THANKSGIVING DRINKING GAME—For the majority of us who have grown up in the United States and Canada, we've spent many Novembers partaking in the annual Thanksgiving holiday festivities. We've traced our hands to draw turkeys and used our hands to stuff turkeys.
We've reenacted the original 1621 Thanksgiving festival and spent days in the kitchen preparing for our families to come stuff themselves silly. As far as many of us are concerned, when it comes to Thanksgiving, we know how the story goes. Or at least, we've boiled the story down to something this: the pilgrims colonized, the pilgrims and the Native Americans had a large feast consisting of turkey, cranberry sauce, mashed potatoes, and pumpkin pie, and the feast turned into an annual American holiday. Right? WRONG!
Before we give you the auctioneers version of how Thanksgiving became an annual national holiday, we'd encourage you to grab your favorite holiday spirit, whether it be some new age pumpkin flavored vodka or your best seasonal pumpkin ale. Now, with your drink in hand, get ready to play the best Thanksgiving drinking game. Rules: take a drink every time you didn't know one of these facts.
The first Thanksgiving in 1621 was a three-day festival (hunting, eating, merriment, entertainment) to celebrate the pilgrims first successful harvest. The Native Americans brought five dead dear as gifts.
The pilgrims themselves never repeated this holiday because Thanksgiving wasn't intended to be a tradition.
Contrary to popular belief, the menu for the first Thanksgiving feast included deer, but not turkey. Furthermore, there were no (mashed) potatoes or pumpkin (pie) as neither of these foods had yet to be introduced to New England. Oh and cranberries were probably eaten whole (not as a sauce or relish).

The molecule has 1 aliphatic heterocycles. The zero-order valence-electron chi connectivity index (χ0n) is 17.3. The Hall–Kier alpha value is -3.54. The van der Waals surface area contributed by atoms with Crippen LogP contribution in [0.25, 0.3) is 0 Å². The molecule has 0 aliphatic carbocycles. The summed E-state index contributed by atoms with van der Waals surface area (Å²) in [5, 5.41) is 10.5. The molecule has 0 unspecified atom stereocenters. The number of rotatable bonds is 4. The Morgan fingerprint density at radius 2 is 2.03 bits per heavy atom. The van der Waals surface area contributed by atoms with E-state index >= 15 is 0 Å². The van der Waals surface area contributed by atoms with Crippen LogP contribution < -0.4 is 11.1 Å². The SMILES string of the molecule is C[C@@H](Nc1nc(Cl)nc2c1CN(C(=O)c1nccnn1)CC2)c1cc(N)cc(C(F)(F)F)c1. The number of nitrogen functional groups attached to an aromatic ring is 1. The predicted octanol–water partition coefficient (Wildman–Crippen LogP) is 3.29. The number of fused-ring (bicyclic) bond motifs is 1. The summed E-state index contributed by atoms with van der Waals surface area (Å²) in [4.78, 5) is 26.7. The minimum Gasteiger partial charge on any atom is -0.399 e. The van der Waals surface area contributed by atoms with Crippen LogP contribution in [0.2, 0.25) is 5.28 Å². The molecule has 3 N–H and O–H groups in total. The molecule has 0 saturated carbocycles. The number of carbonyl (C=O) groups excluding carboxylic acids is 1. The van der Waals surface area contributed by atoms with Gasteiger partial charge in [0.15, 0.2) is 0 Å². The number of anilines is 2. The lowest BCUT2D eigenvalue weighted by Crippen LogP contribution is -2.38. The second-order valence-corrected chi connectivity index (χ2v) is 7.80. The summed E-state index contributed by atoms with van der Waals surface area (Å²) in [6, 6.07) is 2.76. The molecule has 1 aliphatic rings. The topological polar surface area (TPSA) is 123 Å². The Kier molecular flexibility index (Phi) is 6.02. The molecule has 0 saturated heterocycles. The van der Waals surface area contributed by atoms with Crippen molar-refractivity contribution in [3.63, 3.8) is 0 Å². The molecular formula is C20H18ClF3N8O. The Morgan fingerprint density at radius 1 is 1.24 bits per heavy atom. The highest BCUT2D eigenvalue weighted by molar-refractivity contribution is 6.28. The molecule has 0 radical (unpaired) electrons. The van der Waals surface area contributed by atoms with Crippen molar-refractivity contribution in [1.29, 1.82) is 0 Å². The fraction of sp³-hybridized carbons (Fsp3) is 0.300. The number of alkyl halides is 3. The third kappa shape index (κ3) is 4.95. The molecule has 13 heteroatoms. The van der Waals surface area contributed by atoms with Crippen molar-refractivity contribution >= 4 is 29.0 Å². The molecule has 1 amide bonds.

In 1789, George Washington was the first one to introduce Thanksgiving as a national holiday—it fell on Thursday, November 26th. However, even after Washington introduced Thanksgiving as a national holiday it didn't become an annual tradition nation wide until 19th century.
Sarah Josepha Hale (the writer of Mary Had a Little Lamb) is known as the Godmother of Thanksgiving. She was inspired to recreate the first Thanksgiving feast after reading a diary of pilgrim life. She campaigned for 30 years to turn Thanksgiving into a celebrated national holiday.
Hale is the reason we eat the foods we do on Thanksgiving. She published recipes for turkey, stuffing, and pumpkin pie.
In 1863, Abraham Lincoln decided that American's would celebrate this holiday on the final Thursday in November every year.
In 1939, Franklin Delano Roosevelt moved the holiday up to the third Thursday in November. No one was happy with his decision so two years later he signed a bill to move Thanksgiving back to the fourth Thursday of every November.
You could win your family's first annual Best Thanksgiving Socks award this year, if you show up wearing an aptly themed pair of Thanksgiving Socks. Please see our Best Thanksgiving Socks post for guaranteed success.
And.... the Thanksgiving drinking game is over! If you knew even three of these facts, then give yourself a gold star or a pat on the back because we can't do it for you. Well done! Now go and spread this information with everyone around. Hopefully your night will be fun, filling, and filled with fun Thanksgiving socks!
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